Right now, though, Barrenechea is enjoying the new experiences that an American university offers. She mentions that the University of Arkansas offers in-state tuition to Bolivian students; “however, what triggered me most to come here was the opportunity of being exposed to college life in America. Living in the dorms, the football games, the student organizations, Greek life, and all the other on-campus traditions compose a different lifestyle worth experiencing” she said. Barrenechea chose the major that she believed would open the most doors for her. “I thought of business as a broad major that would give me the opportunity to explore the many areas it is composed of.” She said she was happy with the program’s structure of core and sampling of major courses, which helped her determined that transportation and logistics was what she wanted to do.

Barrenechea was selected to participate in the Center for Retailing Excellence’s two-year-long mentoring program. She recognizes how integral the program is to her professional development. “When I was debating between TLOG or marketing as a major, I shadowed both areas with Colgate-Palmolive. They also helped when I first started interviewing with companies. They would invite me to valuable meetings and answer any questions I had. It is great to have highly experienced professionals become your advisors and friends” she said.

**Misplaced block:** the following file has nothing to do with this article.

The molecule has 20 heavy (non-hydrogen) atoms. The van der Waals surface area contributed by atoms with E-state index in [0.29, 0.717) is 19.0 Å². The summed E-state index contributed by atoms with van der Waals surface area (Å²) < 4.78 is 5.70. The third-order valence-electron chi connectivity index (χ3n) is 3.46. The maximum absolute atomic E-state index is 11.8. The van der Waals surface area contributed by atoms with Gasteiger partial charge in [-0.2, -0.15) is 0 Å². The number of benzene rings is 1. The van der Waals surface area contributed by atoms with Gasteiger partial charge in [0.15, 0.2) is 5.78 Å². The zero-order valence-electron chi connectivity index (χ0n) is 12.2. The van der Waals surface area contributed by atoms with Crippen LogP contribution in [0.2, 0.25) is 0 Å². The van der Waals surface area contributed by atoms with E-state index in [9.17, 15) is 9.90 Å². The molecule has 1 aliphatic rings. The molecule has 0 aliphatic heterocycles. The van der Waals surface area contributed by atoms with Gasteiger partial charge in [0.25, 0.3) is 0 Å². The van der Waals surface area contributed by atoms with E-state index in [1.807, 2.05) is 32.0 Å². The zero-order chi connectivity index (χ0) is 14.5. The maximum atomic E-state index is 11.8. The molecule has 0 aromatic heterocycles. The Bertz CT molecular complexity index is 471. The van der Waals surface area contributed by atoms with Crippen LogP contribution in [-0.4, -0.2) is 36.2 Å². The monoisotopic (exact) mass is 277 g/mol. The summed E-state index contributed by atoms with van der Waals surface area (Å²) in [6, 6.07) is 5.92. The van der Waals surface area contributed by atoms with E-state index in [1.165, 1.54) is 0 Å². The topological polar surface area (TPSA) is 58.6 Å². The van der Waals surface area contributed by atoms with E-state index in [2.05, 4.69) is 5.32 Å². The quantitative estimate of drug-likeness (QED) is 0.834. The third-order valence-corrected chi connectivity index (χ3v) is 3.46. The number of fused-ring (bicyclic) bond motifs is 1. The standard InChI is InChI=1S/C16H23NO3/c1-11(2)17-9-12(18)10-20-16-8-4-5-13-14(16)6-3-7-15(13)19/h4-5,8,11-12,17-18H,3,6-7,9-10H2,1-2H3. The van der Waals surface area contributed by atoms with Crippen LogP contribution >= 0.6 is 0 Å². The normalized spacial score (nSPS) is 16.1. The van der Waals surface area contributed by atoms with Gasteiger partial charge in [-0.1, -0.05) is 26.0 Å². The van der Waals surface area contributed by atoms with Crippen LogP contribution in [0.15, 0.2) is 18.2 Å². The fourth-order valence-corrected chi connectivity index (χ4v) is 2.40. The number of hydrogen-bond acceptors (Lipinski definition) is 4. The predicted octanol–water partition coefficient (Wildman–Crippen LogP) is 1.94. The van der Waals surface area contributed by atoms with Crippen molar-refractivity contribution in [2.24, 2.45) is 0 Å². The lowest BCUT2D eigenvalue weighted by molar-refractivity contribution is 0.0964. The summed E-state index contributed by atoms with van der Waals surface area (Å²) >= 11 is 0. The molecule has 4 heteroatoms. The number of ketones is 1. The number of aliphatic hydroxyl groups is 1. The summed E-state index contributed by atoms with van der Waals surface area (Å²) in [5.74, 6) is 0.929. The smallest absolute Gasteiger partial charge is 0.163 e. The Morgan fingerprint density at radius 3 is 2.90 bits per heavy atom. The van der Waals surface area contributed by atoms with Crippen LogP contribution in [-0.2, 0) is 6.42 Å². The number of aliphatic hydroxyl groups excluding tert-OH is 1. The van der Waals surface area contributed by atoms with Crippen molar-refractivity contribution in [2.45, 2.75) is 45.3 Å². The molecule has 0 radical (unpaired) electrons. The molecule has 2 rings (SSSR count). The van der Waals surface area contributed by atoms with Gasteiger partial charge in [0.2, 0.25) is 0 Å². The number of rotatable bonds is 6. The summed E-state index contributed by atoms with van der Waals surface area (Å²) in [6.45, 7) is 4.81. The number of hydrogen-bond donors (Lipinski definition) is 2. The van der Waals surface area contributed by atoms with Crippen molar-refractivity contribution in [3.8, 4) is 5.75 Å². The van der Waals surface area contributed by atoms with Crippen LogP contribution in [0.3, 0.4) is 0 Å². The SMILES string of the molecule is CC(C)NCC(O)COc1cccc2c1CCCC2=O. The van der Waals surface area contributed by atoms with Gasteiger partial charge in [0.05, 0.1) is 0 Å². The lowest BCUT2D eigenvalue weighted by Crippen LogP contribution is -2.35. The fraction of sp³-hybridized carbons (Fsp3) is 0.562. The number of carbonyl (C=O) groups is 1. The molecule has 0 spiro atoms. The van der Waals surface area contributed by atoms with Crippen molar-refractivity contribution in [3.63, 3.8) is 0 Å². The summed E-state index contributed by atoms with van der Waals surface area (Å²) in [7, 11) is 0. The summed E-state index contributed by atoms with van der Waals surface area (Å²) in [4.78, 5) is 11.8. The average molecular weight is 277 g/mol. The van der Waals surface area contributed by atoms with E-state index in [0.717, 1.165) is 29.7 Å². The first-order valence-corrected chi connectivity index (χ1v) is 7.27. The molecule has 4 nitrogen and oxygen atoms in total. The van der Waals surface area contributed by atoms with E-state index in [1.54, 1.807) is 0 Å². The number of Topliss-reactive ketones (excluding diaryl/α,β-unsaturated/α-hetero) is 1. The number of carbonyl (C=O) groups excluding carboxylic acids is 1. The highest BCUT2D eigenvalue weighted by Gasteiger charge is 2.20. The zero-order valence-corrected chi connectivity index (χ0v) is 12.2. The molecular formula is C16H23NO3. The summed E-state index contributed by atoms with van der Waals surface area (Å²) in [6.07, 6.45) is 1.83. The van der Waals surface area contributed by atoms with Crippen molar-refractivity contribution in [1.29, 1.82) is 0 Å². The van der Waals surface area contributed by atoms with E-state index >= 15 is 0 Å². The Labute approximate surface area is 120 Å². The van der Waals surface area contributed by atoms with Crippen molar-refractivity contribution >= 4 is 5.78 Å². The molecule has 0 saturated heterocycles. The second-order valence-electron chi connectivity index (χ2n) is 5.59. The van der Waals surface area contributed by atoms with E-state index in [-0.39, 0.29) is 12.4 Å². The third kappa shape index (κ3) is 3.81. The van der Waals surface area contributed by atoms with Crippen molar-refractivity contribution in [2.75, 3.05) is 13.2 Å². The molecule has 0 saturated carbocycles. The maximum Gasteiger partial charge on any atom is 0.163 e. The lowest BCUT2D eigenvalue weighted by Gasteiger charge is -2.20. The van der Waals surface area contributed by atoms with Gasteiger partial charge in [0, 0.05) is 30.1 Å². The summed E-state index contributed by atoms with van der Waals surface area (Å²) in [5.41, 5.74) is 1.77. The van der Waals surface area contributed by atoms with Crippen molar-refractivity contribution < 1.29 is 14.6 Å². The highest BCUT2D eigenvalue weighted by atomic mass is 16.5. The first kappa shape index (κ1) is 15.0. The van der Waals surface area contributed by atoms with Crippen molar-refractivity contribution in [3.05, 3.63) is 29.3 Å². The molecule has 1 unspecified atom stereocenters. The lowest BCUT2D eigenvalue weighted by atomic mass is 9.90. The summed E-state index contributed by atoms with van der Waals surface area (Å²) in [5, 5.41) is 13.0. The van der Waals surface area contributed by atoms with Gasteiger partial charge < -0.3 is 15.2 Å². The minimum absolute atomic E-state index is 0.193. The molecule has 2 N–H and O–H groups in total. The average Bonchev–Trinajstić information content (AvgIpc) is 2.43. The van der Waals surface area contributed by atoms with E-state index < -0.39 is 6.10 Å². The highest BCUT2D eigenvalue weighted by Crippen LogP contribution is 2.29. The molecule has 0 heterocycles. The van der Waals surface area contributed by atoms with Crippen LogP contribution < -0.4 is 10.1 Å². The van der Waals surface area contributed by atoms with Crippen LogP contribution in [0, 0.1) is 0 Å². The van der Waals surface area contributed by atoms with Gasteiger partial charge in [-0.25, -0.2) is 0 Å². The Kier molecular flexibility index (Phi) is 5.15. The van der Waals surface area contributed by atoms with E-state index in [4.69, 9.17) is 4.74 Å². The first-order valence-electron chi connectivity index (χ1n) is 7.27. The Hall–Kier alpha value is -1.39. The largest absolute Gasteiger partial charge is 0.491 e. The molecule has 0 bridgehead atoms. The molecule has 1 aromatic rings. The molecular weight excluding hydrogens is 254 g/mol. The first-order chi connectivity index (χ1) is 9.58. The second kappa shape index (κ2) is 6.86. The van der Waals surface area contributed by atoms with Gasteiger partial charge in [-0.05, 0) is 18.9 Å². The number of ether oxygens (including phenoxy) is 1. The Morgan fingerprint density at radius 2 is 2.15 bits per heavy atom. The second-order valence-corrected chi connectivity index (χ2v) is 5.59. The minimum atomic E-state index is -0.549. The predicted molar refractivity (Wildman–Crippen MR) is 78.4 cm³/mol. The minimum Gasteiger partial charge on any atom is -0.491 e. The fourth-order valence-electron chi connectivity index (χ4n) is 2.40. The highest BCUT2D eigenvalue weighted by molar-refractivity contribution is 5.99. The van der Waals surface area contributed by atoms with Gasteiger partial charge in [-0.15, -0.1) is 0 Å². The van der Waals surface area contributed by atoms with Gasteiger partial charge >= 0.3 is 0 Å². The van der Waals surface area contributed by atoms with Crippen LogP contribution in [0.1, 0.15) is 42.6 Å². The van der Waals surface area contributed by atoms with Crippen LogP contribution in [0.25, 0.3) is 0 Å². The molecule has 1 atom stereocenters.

Barrenechea studied in Italy during the first session of summer 2010. She hopes to add to her knowledge of world cultures while simultaneously adding to her knowledge of transportation and logistics. “I can’t wait to be exposed to the Italian culture. I am also planning to tour exportation companies and visit some ports just to learn a bit about the European supply chain system.” She is going through the CIMBA program with a group of business students from across the United States.